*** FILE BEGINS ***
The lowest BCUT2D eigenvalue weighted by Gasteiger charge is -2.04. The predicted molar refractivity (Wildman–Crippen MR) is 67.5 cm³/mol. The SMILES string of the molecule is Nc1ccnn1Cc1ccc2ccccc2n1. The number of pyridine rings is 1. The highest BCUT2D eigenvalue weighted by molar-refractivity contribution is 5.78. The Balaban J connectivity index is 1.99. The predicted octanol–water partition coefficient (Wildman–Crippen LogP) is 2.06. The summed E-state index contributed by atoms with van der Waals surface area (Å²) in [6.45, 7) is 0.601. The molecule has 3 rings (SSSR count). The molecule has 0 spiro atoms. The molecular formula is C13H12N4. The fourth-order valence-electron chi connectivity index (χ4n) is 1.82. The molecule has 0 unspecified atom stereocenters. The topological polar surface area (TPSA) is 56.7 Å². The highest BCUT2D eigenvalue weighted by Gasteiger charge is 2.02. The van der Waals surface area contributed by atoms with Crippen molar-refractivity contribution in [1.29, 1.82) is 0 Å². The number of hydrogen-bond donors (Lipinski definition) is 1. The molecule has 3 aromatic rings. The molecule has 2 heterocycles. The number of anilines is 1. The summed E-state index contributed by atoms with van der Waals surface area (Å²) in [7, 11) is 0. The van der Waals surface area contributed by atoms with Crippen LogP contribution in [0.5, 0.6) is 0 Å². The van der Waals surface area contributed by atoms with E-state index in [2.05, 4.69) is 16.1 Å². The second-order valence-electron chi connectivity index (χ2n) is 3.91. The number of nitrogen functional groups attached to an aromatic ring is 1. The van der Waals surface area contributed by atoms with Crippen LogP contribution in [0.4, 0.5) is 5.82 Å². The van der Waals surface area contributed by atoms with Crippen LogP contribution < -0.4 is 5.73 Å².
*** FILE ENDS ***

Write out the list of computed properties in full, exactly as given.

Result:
The lowest BCUT2D eigenvalue weighted by Gasteiger charge is -2.04. The predicted molar refractivity (Wildman–Crippen MR) is 67.5 cm³/mol. The SMILES string of the molecule is Nc1ccnn1Cc1ccc2ccccc2n1. The number of pyridine rings is 1. The highest BCUT2D eigenvalue weighted by molar-refractivity contribution is 5.78. The Balaban J connectivity index is 1.99. The predicted octanol–water partition coefficient (Wildman–Crippen LogP) is 2.06. The summed E-state index contributed by atoms with van der Waals surface area (Å²) in [6.45, 7) is 0.601. The molecule has 3 rings (SSSR count). The molecule has 0 spiro atoms. The molecular formula is C13H12N4. The fourth-order valence-electron chi connectivity index (χ4n) is 1.82. The molecule has 0 unspecified atom stereocenters. The topological polar surface area (TPSA) is 56.7 Å². The highest BCUT2D eigenvalue weighted by Gasteiger charge is 2.02. The van der Waals surface area contributed by atoms with Crippen molar-refractivity contribution in [1.29, 1.82) is 0 Å². The number of hydrogen-bond donors (Lipinski definition) is 1. The molecule has 3 aromatic rings. The molecule has 2 heterocycles. The number of anilines is 1. The summed E-state index contributed by atoms with van der Waals surface area (Å²) in [7, 11) is 0. The van der Waals surface area contributed by atoms with Crippen LogP contribution in [0.5, 0.6) is 0 Å². The van der Waals surface area contributed by atoms with E-state index in [2.05, 4.69) is 16.1 Å². The second-order valence-electron chi connectivity index (χ2n) is 3.91. The number of nitrogen functional groups attached to an aromatic ring is 1. The van der Waals surface area contributed by atoms with Crippen LogP contribution in [0.4, 0.5) is 5.82 Å². The van der Waals surface area contributed by atoms with Crippen LogP contribution < -0.4 is 5.73 Å².